I'm feeling a little sad this morning. Not about the election itself - I am very happy about the outcome, not just at the presidential level, but truly thrilled by all the victories for women and for civil rights. I am sad that we have reached a point in our society where people are so angry and so cynical about the motives of those on the other side of the fence. I've seen posts this morning on Facebook from conservatives claiming that the only people name-calling are liberals, and liberals claiming the same thing about conservatives. Frankly, there was enough name-calling to go around. But how did we get to a place where we assume that the motives of those who disagree with us are to actively destroy our lives?
I have never liked discussing politics. Mostly because I really hate to argue. I do not enjoy a debate. I do not want to talk you out of your position or convince you that mine is better. And I do not want you to tell me that my opinion is worthless either. I know, I know, the benefit of debate is to be exposed to other points of view. But surely that means you have to listen, really listen, to other points of view. Try to understand them. Be open to the idea that those who disagree with you believe what they believe for a reason.
We live in a very complicated world. This is a big country and it is populated by citizens with a lot of different life experiences. There are some things that maybe just have to be taken off the table for us to move forward and work together. You can't change the color of people's skin. You can't tell them what to have faith in or how to practice it. You can't tell them who to love. You can argue about what the role of government should be and how it should play it. But the role of government is not to deny rights or enforce morality. And if you are going to try to link up conservative fiscal policies with social and moral restrictions and controls, then I think you end up with the results we got last night.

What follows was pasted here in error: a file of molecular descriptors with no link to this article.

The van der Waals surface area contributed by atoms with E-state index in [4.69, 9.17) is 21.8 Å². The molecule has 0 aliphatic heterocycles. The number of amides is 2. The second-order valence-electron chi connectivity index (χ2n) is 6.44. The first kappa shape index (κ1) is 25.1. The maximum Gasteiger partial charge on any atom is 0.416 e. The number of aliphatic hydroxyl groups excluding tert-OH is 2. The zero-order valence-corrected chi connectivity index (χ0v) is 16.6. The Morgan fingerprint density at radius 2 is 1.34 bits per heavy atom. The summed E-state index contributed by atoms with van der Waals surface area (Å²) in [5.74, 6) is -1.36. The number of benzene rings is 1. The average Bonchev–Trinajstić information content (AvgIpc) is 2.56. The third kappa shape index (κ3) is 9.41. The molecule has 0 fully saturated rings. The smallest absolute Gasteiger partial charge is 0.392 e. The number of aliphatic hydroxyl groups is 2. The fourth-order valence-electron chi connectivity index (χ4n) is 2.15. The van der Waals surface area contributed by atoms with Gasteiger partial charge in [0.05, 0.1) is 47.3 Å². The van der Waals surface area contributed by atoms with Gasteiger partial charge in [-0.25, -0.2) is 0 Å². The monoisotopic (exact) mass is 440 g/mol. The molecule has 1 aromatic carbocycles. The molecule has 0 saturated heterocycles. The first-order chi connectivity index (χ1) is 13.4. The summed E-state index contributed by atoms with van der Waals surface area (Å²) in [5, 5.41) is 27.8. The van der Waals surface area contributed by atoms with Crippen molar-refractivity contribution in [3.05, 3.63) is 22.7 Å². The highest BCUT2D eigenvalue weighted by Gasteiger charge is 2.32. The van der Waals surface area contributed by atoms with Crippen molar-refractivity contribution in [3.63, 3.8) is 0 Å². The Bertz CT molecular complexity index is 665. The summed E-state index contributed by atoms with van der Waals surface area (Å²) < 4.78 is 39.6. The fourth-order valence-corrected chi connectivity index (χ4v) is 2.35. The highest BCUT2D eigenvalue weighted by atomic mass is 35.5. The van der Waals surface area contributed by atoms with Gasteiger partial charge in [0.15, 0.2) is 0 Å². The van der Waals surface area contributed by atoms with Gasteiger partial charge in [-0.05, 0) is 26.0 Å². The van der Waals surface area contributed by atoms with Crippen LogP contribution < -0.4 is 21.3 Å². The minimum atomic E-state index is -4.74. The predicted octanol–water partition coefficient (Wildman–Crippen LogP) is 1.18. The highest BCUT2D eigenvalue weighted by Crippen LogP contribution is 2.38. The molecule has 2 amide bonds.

I didn't vote for President Obama because I agree with everything he's done or what the Democrats in Congress want. I voted for President Obama because he wants to make the tent bigger, not smaller.
Thomas Friedman said it far better than I ever could in his op-ed today:
“We think you’re trying. Now try even harder. Learn from your mistakes.
Reach out to the other side, even if they slap away your hand, and focus
like a laser on the economy, so those of us who voted for you today
without much enthusiasm can feel good about this vote.”